Tuesday, December 4, 2018

30th Year Anniversary World AIDS Day

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Charles Edward Clifton, Jr.
February 11, 1959 - August 15, 2004

As we commemorate the 30th Year Anniversary of World AIDS Day, on December 1, 2018, Charles E. Clifton, Jr. is remembered as one of the National leaders in the field. Were he here today, he would be speaking someplace making people aware of the disease; how to prevent it and how to take care of those that have the disease. Charles made significant contributions as a health advocate for nearly 15 years before his death at age 45 on August 15, 2004. Charles has roots in Louisville, MS as he is the son of the late Claudell Hughes-Weaver, grandson of the late Betsy Ann Eichelberger and nephew to this writer.

Charles became an activist in AIDS programs while living in San Francisco in 1991. He received a bachelor’s degree in U.S. history from San Francisco State University in 1993, master’s degree from Dartmouth College in 1994 and another master’s degree from the University of Chicago in 2002. Charles became the first person to serve simultaneously as executive director and editor of Test Positively Aware Network (TPAN). He became the first African American editor of the internationally distributed HIV/AIDS journals, “Positively Aware” and “Positively Aware en EspaƱol”. He held those positions until his unexpected death of a pulmonary embolism after returning from the XV International AIDS Conference, 2004 in Bangkok, Thailand.

Charles worked tirelessly locally and nationally increasing awareness of HIV/AIDS until his death. For his many contributions, affiliations with various organizations, achievements in health and treatment education and HIV/AIDS awareness and his work particularly among gay men of color, he was inducted into the Chicago LGBT Hall of Fame.
World AIDS Day 2018 had as its theme “Know Your Status”. Understanding the importance of knowing one’s status is of the utmost importance. Nonetheless, barriers to education and testing remain a problem in many countries. World AIDS Day was set aside in 1988 by the World Summit of Ministers of Health on Programs for AIDS Prevention, United Nations agencies along with governments and civil organizations worldwide. Each year World AIDS Day has a different theme but awareness is the basic principle. It takes place every year on December 1.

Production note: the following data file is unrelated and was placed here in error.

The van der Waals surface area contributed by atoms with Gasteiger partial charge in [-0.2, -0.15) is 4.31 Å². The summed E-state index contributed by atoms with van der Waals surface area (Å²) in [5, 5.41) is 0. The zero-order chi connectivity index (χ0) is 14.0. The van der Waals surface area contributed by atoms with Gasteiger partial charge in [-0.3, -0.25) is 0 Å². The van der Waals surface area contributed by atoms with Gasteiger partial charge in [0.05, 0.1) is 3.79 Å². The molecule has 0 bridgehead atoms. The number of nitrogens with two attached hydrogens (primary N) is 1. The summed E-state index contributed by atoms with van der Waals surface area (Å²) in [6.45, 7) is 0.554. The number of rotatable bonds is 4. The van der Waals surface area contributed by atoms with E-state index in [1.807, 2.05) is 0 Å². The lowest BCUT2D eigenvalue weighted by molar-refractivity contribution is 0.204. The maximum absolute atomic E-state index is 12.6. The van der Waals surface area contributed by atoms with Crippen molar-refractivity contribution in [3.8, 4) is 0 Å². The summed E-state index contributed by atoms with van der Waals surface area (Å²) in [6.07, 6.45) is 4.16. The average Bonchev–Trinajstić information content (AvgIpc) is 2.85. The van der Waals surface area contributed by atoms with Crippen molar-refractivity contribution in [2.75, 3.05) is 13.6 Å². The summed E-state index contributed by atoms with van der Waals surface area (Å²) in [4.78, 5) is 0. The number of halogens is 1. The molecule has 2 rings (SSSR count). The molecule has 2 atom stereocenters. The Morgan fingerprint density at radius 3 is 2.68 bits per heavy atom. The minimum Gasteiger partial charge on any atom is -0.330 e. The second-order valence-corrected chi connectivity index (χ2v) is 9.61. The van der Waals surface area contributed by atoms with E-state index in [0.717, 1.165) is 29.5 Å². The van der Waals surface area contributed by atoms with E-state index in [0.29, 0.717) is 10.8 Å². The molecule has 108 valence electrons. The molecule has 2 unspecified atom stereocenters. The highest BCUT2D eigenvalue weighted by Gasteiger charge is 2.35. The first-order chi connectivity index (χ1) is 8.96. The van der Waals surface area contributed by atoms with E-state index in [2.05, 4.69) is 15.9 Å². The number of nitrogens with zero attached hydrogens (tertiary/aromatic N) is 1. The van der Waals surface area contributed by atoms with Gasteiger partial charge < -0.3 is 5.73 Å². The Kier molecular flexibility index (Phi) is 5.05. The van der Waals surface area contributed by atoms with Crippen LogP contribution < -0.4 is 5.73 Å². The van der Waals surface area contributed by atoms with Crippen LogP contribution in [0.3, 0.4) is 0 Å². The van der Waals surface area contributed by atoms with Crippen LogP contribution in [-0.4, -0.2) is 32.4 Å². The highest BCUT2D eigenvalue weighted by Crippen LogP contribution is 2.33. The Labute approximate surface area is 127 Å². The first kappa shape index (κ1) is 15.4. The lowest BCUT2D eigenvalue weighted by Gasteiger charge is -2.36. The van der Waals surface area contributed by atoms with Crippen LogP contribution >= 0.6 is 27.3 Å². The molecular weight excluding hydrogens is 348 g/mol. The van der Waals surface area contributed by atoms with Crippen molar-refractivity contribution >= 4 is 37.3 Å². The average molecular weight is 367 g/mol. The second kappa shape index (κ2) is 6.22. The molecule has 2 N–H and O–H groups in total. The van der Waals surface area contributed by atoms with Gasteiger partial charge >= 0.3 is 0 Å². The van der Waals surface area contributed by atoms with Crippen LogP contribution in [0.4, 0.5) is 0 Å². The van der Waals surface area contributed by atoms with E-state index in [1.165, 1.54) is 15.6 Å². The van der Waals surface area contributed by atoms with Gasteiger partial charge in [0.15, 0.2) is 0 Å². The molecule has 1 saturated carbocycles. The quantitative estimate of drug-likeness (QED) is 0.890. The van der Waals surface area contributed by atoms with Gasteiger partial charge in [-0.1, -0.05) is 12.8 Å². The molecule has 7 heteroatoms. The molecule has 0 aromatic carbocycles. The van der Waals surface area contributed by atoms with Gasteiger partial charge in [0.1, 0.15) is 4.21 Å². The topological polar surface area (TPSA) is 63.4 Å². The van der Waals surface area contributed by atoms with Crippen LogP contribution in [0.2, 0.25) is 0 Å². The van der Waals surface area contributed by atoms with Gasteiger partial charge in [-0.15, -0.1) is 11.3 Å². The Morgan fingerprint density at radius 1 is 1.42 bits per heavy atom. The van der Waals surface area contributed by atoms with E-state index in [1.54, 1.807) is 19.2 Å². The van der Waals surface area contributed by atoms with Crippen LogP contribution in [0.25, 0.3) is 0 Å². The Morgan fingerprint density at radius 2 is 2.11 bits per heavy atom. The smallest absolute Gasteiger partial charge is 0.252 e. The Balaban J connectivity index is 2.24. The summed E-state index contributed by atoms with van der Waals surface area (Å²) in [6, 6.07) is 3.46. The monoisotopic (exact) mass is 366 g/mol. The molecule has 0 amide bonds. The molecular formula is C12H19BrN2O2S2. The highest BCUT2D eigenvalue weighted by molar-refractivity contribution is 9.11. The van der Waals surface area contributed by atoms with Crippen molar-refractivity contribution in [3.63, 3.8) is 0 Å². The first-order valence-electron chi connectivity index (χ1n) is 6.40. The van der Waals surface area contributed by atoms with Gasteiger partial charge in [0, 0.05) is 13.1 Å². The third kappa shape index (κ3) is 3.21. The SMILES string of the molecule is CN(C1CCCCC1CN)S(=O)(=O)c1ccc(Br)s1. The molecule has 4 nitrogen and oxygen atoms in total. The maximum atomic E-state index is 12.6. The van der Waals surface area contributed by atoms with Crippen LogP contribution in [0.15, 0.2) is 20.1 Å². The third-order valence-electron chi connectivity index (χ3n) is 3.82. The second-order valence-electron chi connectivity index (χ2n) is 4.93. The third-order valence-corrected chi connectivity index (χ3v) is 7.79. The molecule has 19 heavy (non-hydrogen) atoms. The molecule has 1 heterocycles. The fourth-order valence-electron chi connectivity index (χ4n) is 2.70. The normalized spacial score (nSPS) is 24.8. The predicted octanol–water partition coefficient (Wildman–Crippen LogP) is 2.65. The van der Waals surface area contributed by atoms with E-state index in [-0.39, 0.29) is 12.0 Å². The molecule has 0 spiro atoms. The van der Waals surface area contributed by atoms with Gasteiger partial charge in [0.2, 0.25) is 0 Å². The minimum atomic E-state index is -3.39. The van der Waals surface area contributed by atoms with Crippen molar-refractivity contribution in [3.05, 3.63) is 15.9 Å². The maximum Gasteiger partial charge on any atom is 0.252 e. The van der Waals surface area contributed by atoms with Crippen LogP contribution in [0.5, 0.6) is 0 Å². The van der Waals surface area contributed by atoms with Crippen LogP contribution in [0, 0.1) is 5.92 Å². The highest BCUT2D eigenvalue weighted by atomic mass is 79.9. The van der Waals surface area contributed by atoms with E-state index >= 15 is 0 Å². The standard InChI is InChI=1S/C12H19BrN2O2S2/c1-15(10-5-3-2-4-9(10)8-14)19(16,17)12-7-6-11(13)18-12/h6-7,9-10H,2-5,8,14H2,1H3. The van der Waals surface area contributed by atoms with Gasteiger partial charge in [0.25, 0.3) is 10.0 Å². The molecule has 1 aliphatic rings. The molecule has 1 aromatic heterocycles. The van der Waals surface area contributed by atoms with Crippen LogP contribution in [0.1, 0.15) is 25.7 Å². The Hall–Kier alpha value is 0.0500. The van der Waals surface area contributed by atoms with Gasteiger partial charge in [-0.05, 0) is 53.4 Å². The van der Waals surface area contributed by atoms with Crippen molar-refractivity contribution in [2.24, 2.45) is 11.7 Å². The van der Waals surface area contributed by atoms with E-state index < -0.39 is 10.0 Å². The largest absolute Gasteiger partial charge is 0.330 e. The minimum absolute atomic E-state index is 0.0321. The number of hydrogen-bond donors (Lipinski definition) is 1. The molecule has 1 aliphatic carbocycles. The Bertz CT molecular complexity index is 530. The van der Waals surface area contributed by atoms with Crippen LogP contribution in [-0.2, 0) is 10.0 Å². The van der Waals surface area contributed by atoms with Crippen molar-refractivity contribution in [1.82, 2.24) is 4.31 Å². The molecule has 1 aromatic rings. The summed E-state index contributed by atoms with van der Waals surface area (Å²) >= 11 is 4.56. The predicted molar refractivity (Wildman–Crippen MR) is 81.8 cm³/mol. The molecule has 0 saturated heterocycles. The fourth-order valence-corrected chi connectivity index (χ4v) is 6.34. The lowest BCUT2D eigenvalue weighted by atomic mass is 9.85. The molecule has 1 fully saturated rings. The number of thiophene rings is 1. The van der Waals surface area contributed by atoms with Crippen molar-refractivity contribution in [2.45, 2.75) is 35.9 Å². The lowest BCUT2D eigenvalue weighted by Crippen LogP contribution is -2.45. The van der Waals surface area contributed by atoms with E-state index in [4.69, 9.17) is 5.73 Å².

World AIDS Day is important because it reminds the public and government that HIV has not gone away. Money continues to be raised to increase awareness, fight prejudice and improve education. However, AIDS related deaths have been reduced by more than 51% since it peaked in 2004. It is reported that 20 million people now have access to antiretroviral (ARV) treatment. Regrettably, around 7000 young women aged 15-24 years acquire HIV, according to World AIDS Day reports.

Many people have died unnecessarily because they did not know their status and therefore, were not treated. The reasons are believed to be stereotypical prejudices which cause people to be embarrassed or to deny. World AIDS Day is designed to increase awareness about the disease. The intent is to provide information and offer education.

United Nations Programme on HIV/AIDS (UNAIDS) has the ambitious goal of diagnosing 90 percent of those who are HIV/AIDS positive; providing antiviral therapy (ART) to 90 percent, and achieving viral suppression of 90 percent, otherwise known as 90-90-90, by 2020. In order for this to happen, people who have unprotected sex must be tested. The agency reports that great advances have been made in the diagnosis and treatment of illness. One in four people living with HIV/AIDS knows their status.

In 2018, UNAIDS reports the known cases of people living with HIV in 2017 without children:
  • East and Southern Africa; 19.6 million.
  • Western and Central Africa; 6.1 million.
  • Asia and Pacific; 2.2 million.
  • Western/Central Europe and North America; 2.2 million.
  • Latin America; 1.8 million.
  • Eastern Europe and Central Asia; 1.4 million.
  • Caribbean; 310,000
  • The Middle East and North Africa; 220,000.
“Know Your Status” by being tested in private at home, the local department of health, or in the doctor’s office. The Federal Drug Administration website offers a database of testing sites and a detailed list of approved HIV test kits.

The 2018 Presidential Proclamation was issued by Donald J. Tromp on November 13, 2018 which stated, “With American leadership, the HIV/AIDS pandemic has shifted from crisis toward control. Hope and life are prospering where death and despair once prevailed. A generation that could have been lost is instead thriving and building a brighter future. For the first time in modern history, we have the ability to sustainably control an epidemic, despite the absence of a vaccine or cure, and create a future of flourishing, stable communities in the United States and around the globe.” He urged all Governors of the States and the Commonwealth of Puerto Rico, officials of the other territories subject to the jurisdiction of the United States, and American people to join him in appropriate activities to remember those who have lost their lives to AIDS and to provide support and compassion to those living with HIV.

Submitted by: Elmetra Patterson